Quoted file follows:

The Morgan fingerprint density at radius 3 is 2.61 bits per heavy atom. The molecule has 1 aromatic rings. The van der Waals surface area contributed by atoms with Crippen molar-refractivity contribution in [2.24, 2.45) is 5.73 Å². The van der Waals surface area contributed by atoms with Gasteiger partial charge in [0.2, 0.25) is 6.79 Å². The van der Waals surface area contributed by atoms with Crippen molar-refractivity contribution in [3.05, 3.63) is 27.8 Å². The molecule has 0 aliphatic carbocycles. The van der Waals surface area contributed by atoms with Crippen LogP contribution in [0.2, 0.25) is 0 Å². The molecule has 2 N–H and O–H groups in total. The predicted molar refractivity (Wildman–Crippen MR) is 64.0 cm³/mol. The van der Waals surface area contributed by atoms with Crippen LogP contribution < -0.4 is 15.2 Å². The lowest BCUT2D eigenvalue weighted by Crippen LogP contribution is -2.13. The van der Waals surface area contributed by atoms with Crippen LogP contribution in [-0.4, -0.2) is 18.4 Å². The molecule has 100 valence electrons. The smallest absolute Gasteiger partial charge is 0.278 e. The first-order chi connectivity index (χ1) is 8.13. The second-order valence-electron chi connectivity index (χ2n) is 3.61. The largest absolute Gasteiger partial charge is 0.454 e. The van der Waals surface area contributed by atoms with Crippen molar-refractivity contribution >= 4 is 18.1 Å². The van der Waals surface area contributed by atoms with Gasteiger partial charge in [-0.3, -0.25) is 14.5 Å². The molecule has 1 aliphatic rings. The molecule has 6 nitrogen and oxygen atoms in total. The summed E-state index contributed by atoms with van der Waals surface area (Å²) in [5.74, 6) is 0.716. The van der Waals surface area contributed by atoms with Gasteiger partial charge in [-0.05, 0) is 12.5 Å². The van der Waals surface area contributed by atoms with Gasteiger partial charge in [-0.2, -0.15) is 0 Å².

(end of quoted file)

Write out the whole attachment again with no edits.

The Morgan fingerprint density at radius 3 is 2.61 bits per heavy atom. The molecule has 1 aromatic rings. The van der Waals surface area contributed by atoms with Crippen molar-refractivity contribution in [2.24, 2.45) is 5.73 Å². The van der Waals surface area contributed by atoms with Gasteiger partial charge in [0.2, 0.25) is 6.79 Å². The van der Waals surface area contributed by atoms with Crippen molar-refractivity contribution in [3.05, 3.63) is 27.8 Å². The molecule has 0 aliphatic carbocycles. The van der Waals surface area contributed by atoms with Crippen LogP contribution in [0.2, 0.25) is 0 Å². The molecule has 2 N–H and O–H groups in total. The predicted molar refractivity (Wildman–Crippen MR) is 64.0 cm³/mol. The van der Waals surface area contributed by atoms with Crippen LogP contribution < -0.4 is 15.2 Å². The lowest BCUT2D eigenvalue weighted by Crippen LogP contribution is -2.13. The van der Waals surface area contributed by atoms with Crippen LogP contribution in [-0.4, -0.2) is 18.4 Å². The molecule has 100 valence electrons. The smallest absolute Gasteiger partial charge is 0.278 e. The first-order chi connectivity index (χ1) is 8.13. The second-order valence-electron chi connectivity index (χ2n) is 3.61. The largest absolute Gasteiger partial charge is 0.454 e. The van der Waals surface area contributed by atoms with Crippen molar-refractivity contribution >= 4 is 18.1 Å². The van der Waals surface area contributed by atoms with Gasteiger partial charge in [-0.3, -0.25) is 14.5 Å². The molecule has 1 aliphatic rings. The molecule has 6 nitrogen and oxygen atoms in total. The summed E-state index contributed by atoms with van der Waals surface area (Å²) in [5.74, 6) is 0.716. The van der Waals surface area contributed by atoms with Gasteiger partial charge in [-0.05, 0) is 12.5 Å². The van der Waals surface area contributed by atoms with Gasteiger partial charge in [-0.2, -0.15) is 0 Å².